Wednesday, January 21, 2015

I saw a powerful and moving film this past Monday, Martin Luther King Day: Selma, by filmmaker Ava DuVernay. I respect her work immensely.  

This film shows the horror of segregation and the lengths to which people will go to maintain their own supposed superiority.  But it also shows the power of good, the courage of individuals, not only Dr. King and his colleagues, but of so many people whose names are little known today but whose lives are immortalized by Selma, because of what they felt and what they did.  Eli Siegel, the founder of Aesthetic Realism, saw ethics as real and powerful.  Ethics, he said, "is a force, like electricity, steam, the atom-- and will have its way."  The feeling in thousands, millions, of individual men, women and children that they will not stand for being seen with contempt is a force in the world, working in 1965 and also right now in 2015.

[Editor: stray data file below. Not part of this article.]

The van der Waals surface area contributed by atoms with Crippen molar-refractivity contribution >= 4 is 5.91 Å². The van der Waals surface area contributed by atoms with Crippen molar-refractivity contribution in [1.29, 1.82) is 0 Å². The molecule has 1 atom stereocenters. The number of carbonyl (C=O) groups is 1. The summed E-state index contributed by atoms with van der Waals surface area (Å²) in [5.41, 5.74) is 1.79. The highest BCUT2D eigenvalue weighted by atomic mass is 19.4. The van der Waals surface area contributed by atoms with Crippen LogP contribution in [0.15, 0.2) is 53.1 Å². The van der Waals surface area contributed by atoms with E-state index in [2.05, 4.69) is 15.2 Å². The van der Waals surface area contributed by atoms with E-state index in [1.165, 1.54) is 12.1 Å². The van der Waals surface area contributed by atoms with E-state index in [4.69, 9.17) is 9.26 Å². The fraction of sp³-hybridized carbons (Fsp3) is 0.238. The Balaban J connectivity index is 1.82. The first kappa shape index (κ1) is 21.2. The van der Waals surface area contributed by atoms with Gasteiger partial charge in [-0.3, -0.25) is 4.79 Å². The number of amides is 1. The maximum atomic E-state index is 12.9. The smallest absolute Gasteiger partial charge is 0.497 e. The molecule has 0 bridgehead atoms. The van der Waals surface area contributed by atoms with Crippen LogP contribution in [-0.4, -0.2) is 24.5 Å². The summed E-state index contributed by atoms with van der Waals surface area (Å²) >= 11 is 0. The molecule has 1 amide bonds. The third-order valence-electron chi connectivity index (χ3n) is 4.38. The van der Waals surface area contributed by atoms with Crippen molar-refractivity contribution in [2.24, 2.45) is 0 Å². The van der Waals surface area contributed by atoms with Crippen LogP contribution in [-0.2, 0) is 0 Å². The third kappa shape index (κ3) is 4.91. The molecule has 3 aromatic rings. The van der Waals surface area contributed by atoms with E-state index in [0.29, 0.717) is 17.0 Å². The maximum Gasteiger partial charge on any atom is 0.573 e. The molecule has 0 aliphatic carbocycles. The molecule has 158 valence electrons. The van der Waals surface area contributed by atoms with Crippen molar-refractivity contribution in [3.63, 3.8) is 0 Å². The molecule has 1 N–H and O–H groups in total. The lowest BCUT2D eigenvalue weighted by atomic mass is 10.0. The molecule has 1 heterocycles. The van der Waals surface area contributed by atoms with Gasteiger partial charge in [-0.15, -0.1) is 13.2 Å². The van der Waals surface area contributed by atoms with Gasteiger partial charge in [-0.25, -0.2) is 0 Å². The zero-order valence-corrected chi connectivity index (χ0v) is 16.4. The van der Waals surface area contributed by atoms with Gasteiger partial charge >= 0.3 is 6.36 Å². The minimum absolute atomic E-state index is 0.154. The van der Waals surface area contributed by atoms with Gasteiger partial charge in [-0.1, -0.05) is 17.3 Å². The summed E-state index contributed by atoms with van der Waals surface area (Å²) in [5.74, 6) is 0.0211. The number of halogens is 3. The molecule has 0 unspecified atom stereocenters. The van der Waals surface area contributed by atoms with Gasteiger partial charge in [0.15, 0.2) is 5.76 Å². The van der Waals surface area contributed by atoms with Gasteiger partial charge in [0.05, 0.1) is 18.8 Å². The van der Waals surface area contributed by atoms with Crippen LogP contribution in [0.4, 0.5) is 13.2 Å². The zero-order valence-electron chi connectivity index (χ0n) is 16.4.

On this subject, there is an article by journalist and Aesthetic Realism associate, Alice Bernstein, on the meaning of Dr. King.  She quotes a poem that I love, written by Mr. Siegel hours after the news of that awful assassination in 1968 became known.